Every day when Leonard Goldstein picks up the newspaper, he reads something that disturbs him. That’s when he gets the urge to write a letter to the editor.
“I’ve always felt Judaism is based on justice,” said the 95-year-old chair of the Temple’s Social Action Committee. “Injustice always raised my ire. I could write every day. Rikki (his wife and sometime editor) calls me ‘the last angry man.’”
By his estimates, he’s written about 4-5 letters a month, primarily to the Fort Wayne newspapers, since the very first note in 1948 when he shared his thoughts about a local judge who made anti-feminist remarks about women “trolling on the street.”
Len said he feels everyone should try this effort at tikkun olam, “repairing the world.” “When someone tells me they liked my letter, I thank them and say ‘why don’t you write?’” he said. “That’s why we have the politicians we have today because people don’t write, though we do have other Jews with opposite views of mine who also are active.”
Larry Adelman, a past president of the Temple and chair of the Jewish Federation of Fort Wayne’s Community Relations Committee, said he always looks forward to Len’s letters because of their clarity.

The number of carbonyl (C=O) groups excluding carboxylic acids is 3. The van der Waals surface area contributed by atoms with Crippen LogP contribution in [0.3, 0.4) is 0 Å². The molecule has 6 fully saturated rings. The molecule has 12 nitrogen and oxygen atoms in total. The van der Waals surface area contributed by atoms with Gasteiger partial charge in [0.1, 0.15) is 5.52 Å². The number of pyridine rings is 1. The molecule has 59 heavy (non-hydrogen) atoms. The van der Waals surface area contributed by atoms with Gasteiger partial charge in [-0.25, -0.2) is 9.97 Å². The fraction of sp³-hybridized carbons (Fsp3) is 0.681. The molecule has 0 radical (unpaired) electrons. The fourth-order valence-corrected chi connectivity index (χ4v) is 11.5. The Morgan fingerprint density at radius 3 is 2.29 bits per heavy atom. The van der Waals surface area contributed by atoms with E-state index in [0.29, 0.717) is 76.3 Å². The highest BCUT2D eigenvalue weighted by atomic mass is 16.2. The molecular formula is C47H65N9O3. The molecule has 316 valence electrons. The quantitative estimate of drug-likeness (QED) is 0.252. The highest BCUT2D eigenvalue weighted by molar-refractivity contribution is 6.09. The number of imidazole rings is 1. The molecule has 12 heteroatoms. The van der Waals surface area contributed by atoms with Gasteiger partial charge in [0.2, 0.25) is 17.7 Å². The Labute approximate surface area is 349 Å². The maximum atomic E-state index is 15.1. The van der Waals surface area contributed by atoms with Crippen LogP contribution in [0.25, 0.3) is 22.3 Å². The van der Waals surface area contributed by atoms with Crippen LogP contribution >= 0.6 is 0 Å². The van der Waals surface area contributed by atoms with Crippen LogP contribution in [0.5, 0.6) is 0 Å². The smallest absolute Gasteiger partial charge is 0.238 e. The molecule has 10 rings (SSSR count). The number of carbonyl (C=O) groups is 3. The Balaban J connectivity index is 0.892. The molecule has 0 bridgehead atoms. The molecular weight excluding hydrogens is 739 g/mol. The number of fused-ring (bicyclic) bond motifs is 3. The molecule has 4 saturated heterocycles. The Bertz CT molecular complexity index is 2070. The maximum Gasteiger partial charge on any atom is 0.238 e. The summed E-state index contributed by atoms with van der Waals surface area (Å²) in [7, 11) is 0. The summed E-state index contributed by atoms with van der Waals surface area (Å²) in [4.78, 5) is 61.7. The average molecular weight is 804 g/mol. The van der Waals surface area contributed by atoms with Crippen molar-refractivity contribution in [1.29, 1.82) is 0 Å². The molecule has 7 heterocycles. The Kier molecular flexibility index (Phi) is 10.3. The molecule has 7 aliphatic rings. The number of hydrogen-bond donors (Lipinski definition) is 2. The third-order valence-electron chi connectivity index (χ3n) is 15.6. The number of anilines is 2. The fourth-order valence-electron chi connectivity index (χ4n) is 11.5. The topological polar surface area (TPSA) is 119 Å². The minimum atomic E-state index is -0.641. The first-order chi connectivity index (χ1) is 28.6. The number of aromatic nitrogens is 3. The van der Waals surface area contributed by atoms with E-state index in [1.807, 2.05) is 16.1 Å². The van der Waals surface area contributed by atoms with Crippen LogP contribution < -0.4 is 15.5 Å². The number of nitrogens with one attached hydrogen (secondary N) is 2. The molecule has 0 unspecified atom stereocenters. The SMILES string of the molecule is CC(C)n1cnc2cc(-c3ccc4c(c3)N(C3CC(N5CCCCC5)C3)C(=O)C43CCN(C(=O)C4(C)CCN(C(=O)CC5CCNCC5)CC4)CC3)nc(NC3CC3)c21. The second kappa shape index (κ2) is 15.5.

“He is, and always has been, the conscience of our community,” Larry said. “Whether readers agree or disagree with his position, he is universally respected in the community for his passion, his commitment, and his willingness to be heard publicly.”
Len acknowledges that he doesn’t always write when he’s irked and not everything he writes is printed. However, The Journal Gazette twice has given him the monthly Golden Pen Award for most effective letter under his name and a third time when he wrote under a nom de plume for a fellow congregant.
Len, who serves on the Temple Board, has a stack of file folders with copies of his letters to the editor. So what’s he passionate about? Jewish issues. Education. Liberal politics, economics, and Israel. Church-State issues. Women’s Rights. Health Care. Same-sex marriage.
“Letters about education get the most responses,” he said.
What makes a good letter? “It gets published,” he said with a smile, adding that letters should be thought-provoking and motivate action.
While Len does get comments on some of his letters, including during Oneg Shabbats, he said the impact of sharing his opinions this way is immeasurable. “I do it,” he said, “because I’d be frustrated if I didn’t.”
Len said he would like his epitaph someday to read: “I hope I made a difference.”